“This study debunks the notion that the prices drugmakers set are contingent on the rebates they negotiate with PBMs…”

Below is a screenshot of the graph depicting the finding of “no correlation”

Reconciling Differences in Results: A Question of Sample Chosen

The Merck data shows a significant positive correlation between annual brand drug list price inflation and annual rebates rates that Merck has negotiated with PBMs.  The PBM-sponsored study shows no correlation.

Obviously, a key reconciling difference revolves around the sample chosen.  

The Merck results are heavily weighted by three brand drugs.  Merck has reported In its 2017 annual 10-K report that about one-third of its drug sales comes from three brand drugs: (1) the diabetes drug Januvia; (2) the cholesterol drug combinations Zetia/Vytorin; and (3) the cervical cancer prevention vaccine Gardasil.  

In terms of rank among the top 200 selling brand drugs, Januvia ranked #19, Zetia #38, and Gardasil #56 according to a 2015 listing.

Each of these drugs are what we call highly “rebatable” — in therapeutic classes where there are a number of other brand that are therapeutically equivalent.  

Merck competes vigorously with other drug companies for preferred status on formularies which list drugs approved by PBMs for coverage.  Competition insures that winning bids are high for placement in these therapeutic classes.  Merck has to “pay to play” and covers higher and higher rebate percentages paid to PBMs with list price inflation.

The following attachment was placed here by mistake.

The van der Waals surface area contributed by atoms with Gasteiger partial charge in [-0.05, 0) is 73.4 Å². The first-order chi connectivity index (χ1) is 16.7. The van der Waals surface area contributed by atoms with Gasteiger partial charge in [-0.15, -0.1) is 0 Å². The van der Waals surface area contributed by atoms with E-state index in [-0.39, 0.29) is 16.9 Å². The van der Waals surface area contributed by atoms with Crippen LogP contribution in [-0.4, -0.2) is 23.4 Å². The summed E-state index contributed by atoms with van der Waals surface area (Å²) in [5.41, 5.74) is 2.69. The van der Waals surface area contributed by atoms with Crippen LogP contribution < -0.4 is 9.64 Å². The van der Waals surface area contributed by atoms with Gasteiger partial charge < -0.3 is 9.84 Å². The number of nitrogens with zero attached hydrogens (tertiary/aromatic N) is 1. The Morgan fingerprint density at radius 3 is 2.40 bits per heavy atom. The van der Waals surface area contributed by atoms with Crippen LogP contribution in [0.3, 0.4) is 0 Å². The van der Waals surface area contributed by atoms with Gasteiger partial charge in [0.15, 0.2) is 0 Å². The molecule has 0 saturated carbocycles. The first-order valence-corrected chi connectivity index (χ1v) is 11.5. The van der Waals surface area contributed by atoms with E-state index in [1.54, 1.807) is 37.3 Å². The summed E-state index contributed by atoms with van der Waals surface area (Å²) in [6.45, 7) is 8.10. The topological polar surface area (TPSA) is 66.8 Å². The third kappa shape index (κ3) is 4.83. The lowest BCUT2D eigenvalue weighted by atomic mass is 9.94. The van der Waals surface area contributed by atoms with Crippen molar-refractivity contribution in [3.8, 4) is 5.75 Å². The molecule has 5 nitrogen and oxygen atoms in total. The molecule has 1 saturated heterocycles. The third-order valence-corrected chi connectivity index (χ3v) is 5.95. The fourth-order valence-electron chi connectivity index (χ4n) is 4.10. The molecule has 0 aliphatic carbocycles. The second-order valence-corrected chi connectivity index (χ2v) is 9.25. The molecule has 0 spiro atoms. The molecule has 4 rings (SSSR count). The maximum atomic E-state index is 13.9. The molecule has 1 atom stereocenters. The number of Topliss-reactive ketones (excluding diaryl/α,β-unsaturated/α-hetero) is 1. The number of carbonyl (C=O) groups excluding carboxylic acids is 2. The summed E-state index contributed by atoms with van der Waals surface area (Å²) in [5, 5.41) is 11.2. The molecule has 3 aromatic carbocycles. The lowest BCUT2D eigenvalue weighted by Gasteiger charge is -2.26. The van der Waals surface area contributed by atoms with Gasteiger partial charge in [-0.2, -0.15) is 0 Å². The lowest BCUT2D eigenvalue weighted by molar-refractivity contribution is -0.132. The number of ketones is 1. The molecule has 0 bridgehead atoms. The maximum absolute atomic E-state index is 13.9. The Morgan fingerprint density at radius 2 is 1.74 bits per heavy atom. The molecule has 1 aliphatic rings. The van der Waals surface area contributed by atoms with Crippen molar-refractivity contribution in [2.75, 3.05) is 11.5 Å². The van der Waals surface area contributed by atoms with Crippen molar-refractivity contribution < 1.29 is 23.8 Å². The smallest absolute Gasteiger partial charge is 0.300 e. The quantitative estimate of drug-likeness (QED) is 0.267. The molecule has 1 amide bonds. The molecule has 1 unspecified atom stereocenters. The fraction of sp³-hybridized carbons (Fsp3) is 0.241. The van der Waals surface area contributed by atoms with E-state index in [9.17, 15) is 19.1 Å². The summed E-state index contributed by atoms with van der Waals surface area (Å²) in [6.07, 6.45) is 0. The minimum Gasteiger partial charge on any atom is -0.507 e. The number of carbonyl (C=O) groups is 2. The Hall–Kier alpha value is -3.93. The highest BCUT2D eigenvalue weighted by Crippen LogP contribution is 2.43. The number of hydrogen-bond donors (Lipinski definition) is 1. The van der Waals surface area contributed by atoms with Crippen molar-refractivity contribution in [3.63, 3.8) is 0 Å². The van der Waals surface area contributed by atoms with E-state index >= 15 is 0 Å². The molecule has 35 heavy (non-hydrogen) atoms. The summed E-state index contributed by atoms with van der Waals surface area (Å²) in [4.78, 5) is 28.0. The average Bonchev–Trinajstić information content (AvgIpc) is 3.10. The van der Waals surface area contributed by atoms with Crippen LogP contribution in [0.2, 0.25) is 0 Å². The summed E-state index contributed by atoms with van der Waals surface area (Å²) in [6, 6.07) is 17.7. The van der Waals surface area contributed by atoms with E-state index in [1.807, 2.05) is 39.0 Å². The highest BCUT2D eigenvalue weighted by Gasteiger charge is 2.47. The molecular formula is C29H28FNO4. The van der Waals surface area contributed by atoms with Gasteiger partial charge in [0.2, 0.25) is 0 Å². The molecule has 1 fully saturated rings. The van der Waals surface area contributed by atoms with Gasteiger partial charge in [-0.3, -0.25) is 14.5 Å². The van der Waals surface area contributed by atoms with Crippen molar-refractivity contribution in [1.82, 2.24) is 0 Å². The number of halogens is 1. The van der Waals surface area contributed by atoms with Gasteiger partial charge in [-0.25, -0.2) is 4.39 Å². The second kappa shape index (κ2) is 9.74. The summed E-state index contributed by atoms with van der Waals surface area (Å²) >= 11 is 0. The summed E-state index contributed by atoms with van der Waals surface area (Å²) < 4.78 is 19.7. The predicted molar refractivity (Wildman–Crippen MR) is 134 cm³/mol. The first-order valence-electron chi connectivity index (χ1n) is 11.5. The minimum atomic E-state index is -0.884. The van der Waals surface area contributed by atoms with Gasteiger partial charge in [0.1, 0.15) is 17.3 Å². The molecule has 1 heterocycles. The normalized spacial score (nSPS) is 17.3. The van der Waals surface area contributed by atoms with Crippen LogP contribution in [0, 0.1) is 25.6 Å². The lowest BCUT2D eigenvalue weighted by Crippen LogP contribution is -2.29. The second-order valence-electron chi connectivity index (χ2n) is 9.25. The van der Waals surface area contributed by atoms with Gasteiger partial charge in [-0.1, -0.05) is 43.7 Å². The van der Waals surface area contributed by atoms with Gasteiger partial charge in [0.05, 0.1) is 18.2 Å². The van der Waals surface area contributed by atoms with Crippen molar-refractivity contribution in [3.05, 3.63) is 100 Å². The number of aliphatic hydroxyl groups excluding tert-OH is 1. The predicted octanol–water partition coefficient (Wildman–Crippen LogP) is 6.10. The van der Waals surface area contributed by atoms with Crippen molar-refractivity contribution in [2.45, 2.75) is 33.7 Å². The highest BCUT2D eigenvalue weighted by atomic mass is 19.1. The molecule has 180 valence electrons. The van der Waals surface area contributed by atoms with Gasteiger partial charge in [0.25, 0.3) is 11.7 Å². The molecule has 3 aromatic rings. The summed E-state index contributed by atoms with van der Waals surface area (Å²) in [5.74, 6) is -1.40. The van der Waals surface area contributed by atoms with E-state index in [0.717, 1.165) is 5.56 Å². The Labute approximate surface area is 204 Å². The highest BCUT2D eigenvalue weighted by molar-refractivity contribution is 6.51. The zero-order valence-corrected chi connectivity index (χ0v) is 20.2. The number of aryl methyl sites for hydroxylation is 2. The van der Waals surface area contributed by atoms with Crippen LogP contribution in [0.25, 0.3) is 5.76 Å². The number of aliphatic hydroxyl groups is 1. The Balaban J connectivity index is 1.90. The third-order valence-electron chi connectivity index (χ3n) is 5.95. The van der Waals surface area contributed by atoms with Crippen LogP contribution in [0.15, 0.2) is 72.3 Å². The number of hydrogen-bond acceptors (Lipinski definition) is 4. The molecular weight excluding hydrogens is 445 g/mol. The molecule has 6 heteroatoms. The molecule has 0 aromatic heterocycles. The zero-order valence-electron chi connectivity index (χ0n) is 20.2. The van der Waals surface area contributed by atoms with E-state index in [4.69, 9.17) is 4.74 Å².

To achieve such high rankings,  it means that Merck must be winning placement for its top selling drugs with each of the Big 3 PBMs who control collectively 73% of the market.

While Merck’s sample size is small compared to the PBM-sponsored study, Merck’s data represents the essence of what has been going on between Pharma and Big 3 PBMs since 2010.

The sample size of the PBM-sponsored study is much larger. It contained a

“sample of the top 200 self-administered, patent protected, brand-name drugs, 24 drugs were excluded because of incomplete data for the study time period, leaving a remaining sample of 176 drugs for analysis”.

First, the initial sample size of 176 was aggregated in 23 therapeutic classes with the averages used in plots.  No mention is made as to whether the 23 data points represent simple or averages weighted by revenue.  In any case, samples of averages smooth out differences in the raw data.

Second, the larger sample size could contain significant number of drugs that just are not “rebatable” — in “aging” therapeutic classes with a 4+ brand drugs that are therapeutically equivalent (“me-too drugs”) plus a number of off-patent, low cost generic drugs.

In short, we believe that the sample used in the PBM-sponsored study is a smoothed-out representation of the outcomes of negotiations between drug companies with “rebatable” brand drugs and the Big 3 PBMs.